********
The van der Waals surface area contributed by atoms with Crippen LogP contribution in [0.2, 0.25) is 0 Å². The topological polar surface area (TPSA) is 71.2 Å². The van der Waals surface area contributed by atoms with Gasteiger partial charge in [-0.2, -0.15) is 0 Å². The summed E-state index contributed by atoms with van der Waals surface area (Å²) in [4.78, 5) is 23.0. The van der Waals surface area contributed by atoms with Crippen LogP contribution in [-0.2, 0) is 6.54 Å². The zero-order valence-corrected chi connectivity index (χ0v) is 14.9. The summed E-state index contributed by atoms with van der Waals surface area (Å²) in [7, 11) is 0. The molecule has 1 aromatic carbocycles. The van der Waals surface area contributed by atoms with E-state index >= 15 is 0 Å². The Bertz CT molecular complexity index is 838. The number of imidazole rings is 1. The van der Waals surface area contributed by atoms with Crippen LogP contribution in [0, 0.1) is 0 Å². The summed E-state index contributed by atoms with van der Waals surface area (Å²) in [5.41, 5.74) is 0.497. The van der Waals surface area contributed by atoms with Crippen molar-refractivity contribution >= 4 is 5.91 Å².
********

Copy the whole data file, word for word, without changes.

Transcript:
The van der Waals surface area contributed by atoms with Crippen LogP contribution in [0.2, 0.25) is 0 Å². The topological polar surface area (TPSA) is 71.2 Å². The van der Waals surface area contributed by atoms with Gasteiger partial charge in [-0.2, -0.15) is 0 Å². The summed E-state index contributed by atoms with van der Waals surface area (Å²) in [4.78, 5) is 23.0. The van der Waals surface area contributed by atoms with Crippen LogP contribution in [-0.2, 0) is 6.54 Å². The zero-order valence-corrected chi connectivity index (χ0v) is 14.9. The summed E-state index contributed by atoms with van der Waals surface area (Å²) in [7, 11) is 0. The molecule has 1 aromatic carbocycles. The van der Waals surface area contributed by atoms with E-state index >= 15 is 0 Å². The Bertz CT molecular complexity index is 838. The number of imidazole rings is 1. The van der Waals surface area contributed by atoms with Crippen LogP contribution in [0, 0.1) is 0 Å². The summed E-state index contributed by atoms with van der Waals surface area (Å²) in [5.41, 5.74) is 0.497. The van der Waals surface area contributed by atoms with Crippen molar-refractivity contribution >= 4 is 5.91 Å².